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Farm partnership fined after worker sustains critical injuries in fall

Date:
21 January 2014

A Suffolk farming business has been fined after a worker was seriously injured in a fall from height during a dangerous lifting operation.The 67 year-old from Woodbridge, who does not want to be named, broke a shoulder blade, fractured seven ribs, chipped two vertebrae, cracked his pelvic cradle and sustained a serious head injury in the incident at Mann Potatoes Partnership on 5 November 2012.

He was hospitalised for nine days after being admitted with critical injuries, and was unable to work for four months before eventually making a recovery.

Richard Mann, Alexis Mann and Christopher Mann, of Stangrove Hall Farm and Hill Farm in Alderton, Woodbridge, were today (21 January) prosecuted for their roles in the partnership after an investigation by the Health and Safety Executive (HSE) identified clear safety failings.

Ipswich Magistrates’ Court heard that the injured worker had been employed by the Mann family for more than 50 years.

On the day of the incident he and a colleague had been asked to retrieve seed potatoes from a shed at Stangrove Hall Farm. To do this he stood in a potato box balanced on the forks of a forklift truck, which was lifted to the top of a stack of boxes some six metres high.

As he was being lowered back down he shouted to his colleague, who was operating the forklift, to stop while he freed a curtain that protected the seeds as they dried.

The box he was stood in became unbalanced when the forks re-started, sending him crashing three metres to the ground below. His colleague backed the forklift truck away and ran to find him lying prone and unconscious on the ground.

HSE identified concerns with how the system of work designed for this activity had been implemented.

The Court was told that although a safe and suitable system had been devised and appropriate training provided, no checks were carried out to ensure it was followed.

The investigation found that employees regularly bypassed the system when equipment was unavailable. For instance, a specific cage was available for use with the forklift truck to lift workers up to stack or retrieve potato seed boxes. However, when the cage wasn’t immediately available, workers opted to use a potato box instead because the job was likely to be completed before the cage could be located. It was a poor substitute, because it could not be secured well enough to make it safe.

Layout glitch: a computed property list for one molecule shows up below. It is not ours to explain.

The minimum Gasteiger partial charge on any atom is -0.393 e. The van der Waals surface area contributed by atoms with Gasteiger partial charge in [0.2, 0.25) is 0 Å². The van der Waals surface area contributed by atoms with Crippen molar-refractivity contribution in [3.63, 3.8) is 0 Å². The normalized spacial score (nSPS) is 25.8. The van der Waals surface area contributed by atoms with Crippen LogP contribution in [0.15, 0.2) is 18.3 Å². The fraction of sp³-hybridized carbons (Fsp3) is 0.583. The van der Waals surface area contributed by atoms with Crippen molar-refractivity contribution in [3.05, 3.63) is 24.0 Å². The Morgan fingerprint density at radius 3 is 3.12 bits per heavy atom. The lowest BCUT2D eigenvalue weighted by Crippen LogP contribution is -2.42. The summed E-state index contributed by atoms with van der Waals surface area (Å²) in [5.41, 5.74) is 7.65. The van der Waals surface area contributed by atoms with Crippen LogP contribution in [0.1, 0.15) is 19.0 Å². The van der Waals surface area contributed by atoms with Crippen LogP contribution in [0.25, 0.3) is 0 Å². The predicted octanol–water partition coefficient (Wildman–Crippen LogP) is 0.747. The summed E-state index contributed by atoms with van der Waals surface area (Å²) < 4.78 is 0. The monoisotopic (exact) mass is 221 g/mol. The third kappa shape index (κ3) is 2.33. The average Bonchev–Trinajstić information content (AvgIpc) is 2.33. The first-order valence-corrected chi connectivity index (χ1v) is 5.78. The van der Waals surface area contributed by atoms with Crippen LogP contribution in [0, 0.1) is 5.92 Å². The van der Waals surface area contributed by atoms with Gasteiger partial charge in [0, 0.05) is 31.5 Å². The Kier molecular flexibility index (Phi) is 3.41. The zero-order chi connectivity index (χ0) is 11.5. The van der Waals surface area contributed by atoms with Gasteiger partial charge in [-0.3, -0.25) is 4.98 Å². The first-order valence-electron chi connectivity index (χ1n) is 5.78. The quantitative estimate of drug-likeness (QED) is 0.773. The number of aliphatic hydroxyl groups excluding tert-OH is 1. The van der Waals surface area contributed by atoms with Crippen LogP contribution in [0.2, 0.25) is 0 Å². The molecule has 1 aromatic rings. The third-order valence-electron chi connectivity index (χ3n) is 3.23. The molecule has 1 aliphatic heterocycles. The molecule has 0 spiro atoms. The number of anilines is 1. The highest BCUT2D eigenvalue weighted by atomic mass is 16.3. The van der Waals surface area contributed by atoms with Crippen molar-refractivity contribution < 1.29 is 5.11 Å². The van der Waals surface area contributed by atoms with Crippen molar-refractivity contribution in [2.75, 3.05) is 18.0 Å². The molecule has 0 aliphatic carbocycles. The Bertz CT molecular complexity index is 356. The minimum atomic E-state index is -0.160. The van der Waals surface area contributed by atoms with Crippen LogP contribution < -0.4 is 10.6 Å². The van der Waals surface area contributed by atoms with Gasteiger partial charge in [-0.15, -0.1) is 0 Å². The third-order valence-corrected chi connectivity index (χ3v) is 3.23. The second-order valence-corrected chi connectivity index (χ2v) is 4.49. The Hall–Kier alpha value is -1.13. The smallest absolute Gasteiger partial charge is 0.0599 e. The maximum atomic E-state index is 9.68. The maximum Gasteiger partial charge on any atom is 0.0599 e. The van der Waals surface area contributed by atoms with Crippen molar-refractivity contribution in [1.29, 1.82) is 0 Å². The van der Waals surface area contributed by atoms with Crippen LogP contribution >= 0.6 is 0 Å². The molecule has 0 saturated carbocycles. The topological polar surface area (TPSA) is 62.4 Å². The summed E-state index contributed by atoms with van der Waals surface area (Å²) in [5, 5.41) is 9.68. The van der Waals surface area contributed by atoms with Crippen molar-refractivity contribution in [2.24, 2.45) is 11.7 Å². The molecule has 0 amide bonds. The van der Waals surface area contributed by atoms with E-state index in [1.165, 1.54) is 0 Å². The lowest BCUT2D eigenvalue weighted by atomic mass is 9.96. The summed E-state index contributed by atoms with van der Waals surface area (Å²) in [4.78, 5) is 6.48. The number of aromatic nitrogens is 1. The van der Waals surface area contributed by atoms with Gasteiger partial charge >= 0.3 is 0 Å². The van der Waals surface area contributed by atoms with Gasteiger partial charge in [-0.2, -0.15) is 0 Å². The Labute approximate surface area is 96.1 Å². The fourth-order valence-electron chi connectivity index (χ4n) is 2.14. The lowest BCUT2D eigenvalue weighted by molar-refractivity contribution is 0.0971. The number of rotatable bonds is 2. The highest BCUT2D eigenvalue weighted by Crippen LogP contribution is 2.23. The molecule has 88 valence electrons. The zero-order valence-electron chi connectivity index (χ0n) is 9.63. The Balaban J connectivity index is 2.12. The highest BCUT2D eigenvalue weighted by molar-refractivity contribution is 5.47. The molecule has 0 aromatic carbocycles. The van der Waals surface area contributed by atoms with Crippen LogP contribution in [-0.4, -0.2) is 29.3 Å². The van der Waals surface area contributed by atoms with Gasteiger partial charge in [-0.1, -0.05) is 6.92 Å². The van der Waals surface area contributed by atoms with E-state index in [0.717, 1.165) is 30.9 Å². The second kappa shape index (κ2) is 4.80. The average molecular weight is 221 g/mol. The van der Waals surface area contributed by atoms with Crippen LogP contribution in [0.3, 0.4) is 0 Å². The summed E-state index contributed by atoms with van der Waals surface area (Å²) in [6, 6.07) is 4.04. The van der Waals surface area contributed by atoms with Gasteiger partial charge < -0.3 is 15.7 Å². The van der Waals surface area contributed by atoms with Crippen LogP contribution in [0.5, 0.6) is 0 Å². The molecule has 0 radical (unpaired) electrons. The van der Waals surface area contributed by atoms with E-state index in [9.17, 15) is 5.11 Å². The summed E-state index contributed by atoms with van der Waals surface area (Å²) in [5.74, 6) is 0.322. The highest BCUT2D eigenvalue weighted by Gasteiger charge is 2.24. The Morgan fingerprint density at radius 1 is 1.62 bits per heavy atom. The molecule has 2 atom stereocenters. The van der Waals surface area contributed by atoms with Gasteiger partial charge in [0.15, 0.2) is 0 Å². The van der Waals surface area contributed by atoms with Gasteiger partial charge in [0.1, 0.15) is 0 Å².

Richard Mann, Alexis Mann and Christopher Mann were jointly fined a total of £3,000 and ordered to pay combined costs of £993 (including a victim surcharge) after individually pleading guilty to breaching Section 2(1) of the Health and Safety at Work etc Act 1974.

Speaking after the hearing HSE Inspector John Claxton, said:

“The injured worker could easily have been killed. Lifting someone as they stand in a box on the forks of a forklift should clearly have been recognised as an unsafe practice, and the onus was on the business partners to prohibit such a system of work.

“This incident illustrates the need for duty holders to ensure work at height is carefully planned and managed at all times. That includes exercising vigilance to ensure the correct procedures are followed.”

More information about working safely at height can be found on the HSE website at: http://www.hse.gov.uk/falls/

Notes to Editors

1. The Health and Safety Executive is Britain’s national regulator for workplace health and safety. It aims to reduce work-related death, injury and ill health. It does so through research, information and advice, promoting training, new or revised regulations and codes of practice, and working with local authority partners by inspection, investigation and enforcement. www.hse.gov.uk

2. Section 2(1) of the Health and Safety at Work etc Act 1974 states: “It shall be the duty of every employer to ensure, so far as is reasonably practicable, the health, safety and welfare at work of all his employees.”

3. Further HSE news releases are available at www.hse.gov.uk/press

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